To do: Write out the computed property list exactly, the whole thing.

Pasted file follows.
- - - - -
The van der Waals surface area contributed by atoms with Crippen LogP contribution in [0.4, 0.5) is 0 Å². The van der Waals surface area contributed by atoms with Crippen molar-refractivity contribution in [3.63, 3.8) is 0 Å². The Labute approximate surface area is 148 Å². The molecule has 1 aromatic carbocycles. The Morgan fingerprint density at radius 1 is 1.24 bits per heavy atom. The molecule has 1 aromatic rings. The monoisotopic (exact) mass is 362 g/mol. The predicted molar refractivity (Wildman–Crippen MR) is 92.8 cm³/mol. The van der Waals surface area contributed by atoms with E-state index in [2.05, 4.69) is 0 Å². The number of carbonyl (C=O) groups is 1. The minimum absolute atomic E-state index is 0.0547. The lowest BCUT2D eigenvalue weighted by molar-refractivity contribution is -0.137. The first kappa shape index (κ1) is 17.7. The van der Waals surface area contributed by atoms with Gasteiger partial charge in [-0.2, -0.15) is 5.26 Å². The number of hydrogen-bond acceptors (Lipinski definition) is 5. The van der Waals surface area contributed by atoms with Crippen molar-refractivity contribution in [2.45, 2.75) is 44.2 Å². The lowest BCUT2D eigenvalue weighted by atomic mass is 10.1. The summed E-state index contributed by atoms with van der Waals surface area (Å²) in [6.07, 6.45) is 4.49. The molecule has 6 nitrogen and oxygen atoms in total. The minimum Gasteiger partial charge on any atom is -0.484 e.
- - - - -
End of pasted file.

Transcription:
The van der Waals surface area contributed by atoms with Crippen LogP contribution in [0.4, 0.5) is 0 Å². The van der Waals surface area contributed by atoms with Crippen molar-refractivity contribution in [3.63, 3.8) is 0 Å². The Labute approximate surface area is 148 Å². The molecule has 1 aromatic carbocycles. The Morgan fingerprint density at radius 1 is 1.24 bits per heavy atom. The molecule has 1 aromatic rings. The monoisotopic (exact) mass is 362 g/mol. The predicted molar refractivity (Wildman–Crippen MR) is 92.8 cm³/mol. The van der Waals surface area contributed by atoms with E-state index in [2.05, 4.69) is 0 Å². The number of carbonyl (C=O) groups is 1. The minimum absolute atomic E-state index is 0.0547. The lowest BCUT2D eigenvalue weighted by molar-refractivity contribution is -0.137. The first kappa shape index (κ1) is 17.7. The van der Waals surface area contributed by atoms with Gasteiger partial charge in [-0.2, -0.15) is 5.26 Å². The number of hydrogen-bond acceptors (Lipinski definition) is 5. The van der Waals surface area contributed by atoms with Crippen molar-refractivity contribution in [2.45, 2.75) is 44.2 Å². The lowest BCUT2D eigenvalue weighted by atomic mass is 10.1. The summed E-state index contributed by atoms with van der Waals surface area (Å²) in [6.07, 6.45) is 4.49. The molecule has 6 nitrogen and oxygen atoms in total. The minimum Gasteiger partial charge on any atom is -0.484 e.